In terms of how high crude oil prices may rise, the summer of 1990 may provide some perspective. During the early stages of Operation Desert Storm, crude oil prices rose 141 percent over a three-month span. It was another five months before prices
returned to pre-crisis levels, which meant that for more than eight months oil prices were, on average, 40 percent higher than pre-crisis levels.

If we apply a price appreciation experience similar to the Gulf War in 1990 to the average crude oil price one month prior to the protests in Egypt (approximately $90 per barrel for sweet crude oil futures on the NYMEX), we arrive at oil reaching as much as  $215 per barrel. If we apply a lower percent increase, say the average increase of 40 percent during the 1990 conflict, crude oil would still exceed $125 per barrel. With crude oil futures currently trading around $98 per barrel, this means it would be possible to see oil prices rise another 25 percent increase from present levels.

Short of a threat to Iran or Saudi Arabia, oil at $200 per barrel is unlikely; however, as the democracy movement spreads across the MENA region, I believe there is a very real prospect that crude oil prices could hit $125 or higher.

Higher Energy Prices Mean Pressure on Emerging Markets

If energy prices linger at such elevated levels, the next domino will be heightened inflationary pressures around the world, but particularly in the emerging markets. Central bankers in Brazil, Russia, India, and China (the “BRIC” countries) are already wrestling with runaway food prices. Surging energy prices are likely to trigger even tighter monetary policy decisions in the near term. The hawkish European Central Bank could even be convinced to move toward a rate hike as well.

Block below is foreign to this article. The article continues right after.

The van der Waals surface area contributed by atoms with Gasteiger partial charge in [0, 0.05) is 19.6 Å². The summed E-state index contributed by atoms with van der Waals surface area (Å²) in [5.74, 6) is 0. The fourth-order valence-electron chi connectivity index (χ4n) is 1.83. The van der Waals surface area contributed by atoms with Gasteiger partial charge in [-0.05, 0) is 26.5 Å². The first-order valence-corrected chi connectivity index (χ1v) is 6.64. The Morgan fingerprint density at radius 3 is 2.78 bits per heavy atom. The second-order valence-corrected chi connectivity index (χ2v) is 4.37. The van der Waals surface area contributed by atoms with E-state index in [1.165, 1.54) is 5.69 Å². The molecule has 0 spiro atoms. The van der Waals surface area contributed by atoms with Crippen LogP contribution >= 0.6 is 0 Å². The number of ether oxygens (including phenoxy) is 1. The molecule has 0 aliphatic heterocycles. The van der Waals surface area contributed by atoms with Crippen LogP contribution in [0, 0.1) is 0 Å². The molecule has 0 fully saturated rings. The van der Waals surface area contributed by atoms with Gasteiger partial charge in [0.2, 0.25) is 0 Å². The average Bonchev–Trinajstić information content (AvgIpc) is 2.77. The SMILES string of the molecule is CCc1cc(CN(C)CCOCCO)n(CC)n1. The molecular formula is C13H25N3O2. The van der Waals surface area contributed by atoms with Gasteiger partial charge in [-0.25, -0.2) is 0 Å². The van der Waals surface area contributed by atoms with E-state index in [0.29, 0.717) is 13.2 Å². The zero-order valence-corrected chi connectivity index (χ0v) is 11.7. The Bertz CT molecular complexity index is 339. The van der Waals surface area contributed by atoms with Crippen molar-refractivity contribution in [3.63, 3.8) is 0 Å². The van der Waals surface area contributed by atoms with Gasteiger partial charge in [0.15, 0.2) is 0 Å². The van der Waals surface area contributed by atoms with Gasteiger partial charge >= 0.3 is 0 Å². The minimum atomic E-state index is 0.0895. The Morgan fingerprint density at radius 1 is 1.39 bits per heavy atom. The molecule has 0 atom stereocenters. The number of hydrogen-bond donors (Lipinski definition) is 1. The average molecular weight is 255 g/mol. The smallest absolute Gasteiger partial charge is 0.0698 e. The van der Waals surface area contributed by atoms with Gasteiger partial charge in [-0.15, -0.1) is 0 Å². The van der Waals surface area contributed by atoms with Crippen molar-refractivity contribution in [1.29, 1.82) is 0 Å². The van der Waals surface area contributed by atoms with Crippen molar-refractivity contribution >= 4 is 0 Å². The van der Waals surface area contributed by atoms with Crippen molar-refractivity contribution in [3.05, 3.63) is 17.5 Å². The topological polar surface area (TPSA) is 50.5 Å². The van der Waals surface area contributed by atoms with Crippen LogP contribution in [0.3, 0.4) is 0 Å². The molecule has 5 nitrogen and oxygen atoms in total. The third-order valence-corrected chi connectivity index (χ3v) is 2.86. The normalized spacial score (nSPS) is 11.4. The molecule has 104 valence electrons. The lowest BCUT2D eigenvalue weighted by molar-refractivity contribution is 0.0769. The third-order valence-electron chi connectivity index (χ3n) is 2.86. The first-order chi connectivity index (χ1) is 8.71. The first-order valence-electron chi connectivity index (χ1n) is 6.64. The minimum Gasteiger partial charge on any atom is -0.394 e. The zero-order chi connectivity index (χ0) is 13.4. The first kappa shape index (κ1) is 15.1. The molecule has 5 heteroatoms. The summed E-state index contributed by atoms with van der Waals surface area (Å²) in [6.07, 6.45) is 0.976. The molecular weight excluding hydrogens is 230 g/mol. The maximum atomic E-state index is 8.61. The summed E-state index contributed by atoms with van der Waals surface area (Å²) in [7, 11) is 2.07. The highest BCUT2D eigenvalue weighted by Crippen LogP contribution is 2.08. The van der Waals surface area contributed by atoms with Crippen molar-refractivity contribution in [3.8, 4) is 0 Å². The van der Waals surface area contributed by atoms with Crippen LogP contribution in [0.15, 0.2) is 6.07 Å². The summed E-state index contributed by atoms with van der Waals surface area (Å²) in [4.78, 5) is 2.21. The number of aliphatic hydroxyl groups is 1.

But of all the economies impacted by higher energy prices, China may be in the worst position. Recently, China surpassed Japan as not only the second largest economy in the world, but also the second largest consumer of oil in the world. The possibility of a sustained, dramatic increase in energy prices should finally convince the People’s Bank of China that it has a significant inflation problem and is meaningfully behind the policy response curve. With inflation already at 4.9 percent but real interest rates at -1.9 percent, China is facing the triumvirate of price pressures: food, wages, and now energy.

But China is not alone. The other BRIC countries – Brazil, Russia, and India – also need to take dramatic policy measures to cool off overheating markets and fight inflation. We’ve already seen this in Russia, where a surprise rate increase was announced on February 25. This surprise move helped lift the ruble to its highest level in more than two years. Across the emerging markets, exchange rates (including the Chinese RMB) may be valued significantly higher to quash domestic inflation and calm the growing social unrest that has resulted from rising food prices.

Looking ahead, I believe restrictive monetary policy will lead to economic slowdown in the emerging markets in 2011. Since it’s seldom a good bet to fight against central banks, emerging market equities are not the place to be for the next few quarters. For investors looking at these markets, the next entry point should become apparent once there has been a material increase in interest rates and commodity prices begin to trend downward.

Cooling in the Emerging Markets Grinds on Europe

Any economic slowdown in the emerging markets will be especially painful for global economies that rely on exports to those markets for their livelihood in 2011. The prime example of this is Germany, the one economy that must remain strong for the sake of Europe.

Fueled by emerging market demand for autos, industrial products, and machinery, German exports to the BRICs rose 37 percent in 2010. This growth added as much as 1.1 percentage points to Germany’s remarkable 3.6 percent GDP growth for the year. If Germany isn’t able to expand its exports to the BRICs, which is entirely possible given last year’s robust output and the potential economic cooling of the emerging market economies, then Germany’s GDP could fall short of expectations by as much as a half of a percentage point.